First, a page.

Surprisingly, Alicia discovers this almost immediately and the police are called and arrive at once. Her body is taken away, there are reporters, it’s a whole deal. Two patrolman (Soavi in a cameo, with Mickey Knox as his older partner) are stationed outside of the theater and Willy clocks out for the night, entrusting Peter to lock the place up. Instead, he has “ingenue” Corinne (Loredana Parrella) hide the key so that everyone is locked in and forced to participate in an all-night rehearsal so that they can open the play early and capitalize on the tragedy. Of course, that means that Irving is now locked in with the cast as well as their producer, Ferrari (Piero Vida). The first to be subdued is Brett (Giovanni Lombardo Radice, credited as John Morghen), who portrays the killer within the play; Irving takes his owl head mask and uses it as his disguise to get close to Corinne in the scene in which she dies, only for onlookers to respond too slowly to the dawning realization that she is actually being murdered. And, as she’s the only one who knows where the key is, they’re in for a long night.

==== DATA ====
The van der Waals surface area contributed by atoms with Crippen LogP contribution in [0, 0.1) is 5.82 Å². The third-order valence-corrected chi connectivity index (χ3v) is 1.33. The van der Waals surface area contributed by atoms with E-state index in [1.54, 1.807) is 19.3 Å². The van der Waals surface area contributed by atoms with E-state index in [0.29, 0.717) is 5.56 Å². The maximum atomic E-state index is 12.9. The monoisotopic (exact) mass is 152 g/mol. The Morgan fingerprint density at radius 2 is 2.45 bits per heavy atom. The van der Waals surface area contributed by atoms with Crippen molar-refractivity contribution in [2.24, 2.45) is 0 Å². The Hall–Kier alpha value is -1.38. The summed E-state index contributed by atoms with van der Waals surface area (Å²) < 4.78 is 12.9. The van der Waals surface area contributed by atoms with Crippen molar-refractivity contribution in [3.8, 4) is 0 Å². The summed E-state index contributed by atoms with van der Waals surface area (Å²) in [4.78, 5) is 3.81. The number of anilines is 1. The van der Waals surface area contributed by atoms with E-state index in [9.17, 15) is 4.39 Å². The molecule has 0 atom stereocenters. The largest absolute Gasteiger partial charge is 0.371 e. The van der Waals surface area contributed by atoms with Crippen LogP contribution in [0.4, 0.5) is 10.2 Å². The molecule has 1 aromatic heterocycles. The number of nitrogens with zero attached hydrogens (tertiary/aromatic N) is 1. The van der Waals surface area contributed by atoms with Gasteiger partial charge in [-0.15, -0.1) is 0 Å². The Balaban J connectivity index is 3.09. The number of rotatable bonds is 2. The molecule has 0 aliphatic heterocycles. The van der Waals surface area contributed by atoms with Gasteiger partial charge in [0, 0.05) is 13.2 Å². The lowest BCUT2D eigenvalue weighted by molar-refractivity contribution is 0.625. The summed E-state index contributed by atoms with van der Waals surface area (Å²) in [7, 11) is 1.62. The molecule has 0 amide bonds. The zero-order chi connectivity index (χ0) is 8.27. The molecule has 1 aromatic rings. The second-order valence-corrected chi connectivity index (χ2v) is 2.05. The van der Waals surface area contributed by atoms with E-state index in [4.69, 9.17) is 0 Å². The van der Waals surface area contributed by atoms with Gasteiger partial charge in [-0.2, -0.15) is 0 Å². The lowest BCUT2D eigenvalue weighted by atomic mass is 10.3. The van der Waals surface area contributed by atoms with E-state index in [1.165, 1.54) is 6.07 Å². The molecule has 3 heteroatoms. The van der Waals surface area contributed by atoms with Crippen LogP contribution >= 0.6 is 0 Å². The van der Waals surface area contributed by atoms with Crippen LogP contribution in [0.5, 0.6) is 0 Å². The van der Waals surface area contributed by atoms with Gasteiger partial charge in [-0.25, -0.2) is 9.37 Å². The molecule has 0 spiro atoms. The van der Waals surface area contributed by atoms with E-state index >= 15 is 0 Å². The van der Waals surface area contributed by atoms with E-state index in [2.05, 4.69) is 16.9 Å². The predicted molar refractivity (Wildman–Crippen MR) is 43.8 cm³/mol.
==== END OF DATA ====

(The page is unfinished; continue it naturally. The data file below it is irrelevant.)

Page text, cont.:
The play within the movie is about a fictional killer named The Night Owl who preys on vulnerable women and murders them. The characters within the film also recognize that the play is a stylish but trashy cheap thrill masquerading as something more; one character describes it as a “thoughtful musical” when asked, but this “artistic endeavor” is fully funded by a sleazy businessman who doles cash out of a briefcase like a gangster. The director of the play, a possible jab at Argento, is fully invested in his artistic vision … but that vision proves to be completely malleable if it sells a few extra tickets. There’s also a moment in which the director is confronted by the killer wielding a chainsaw and just throws a woman directly into the path of the blades, which, as someone whose knowledge of Argento is … extensive, seems like a pretty good jab at the older filmmaker’s less-than-modern take on gender dynamics.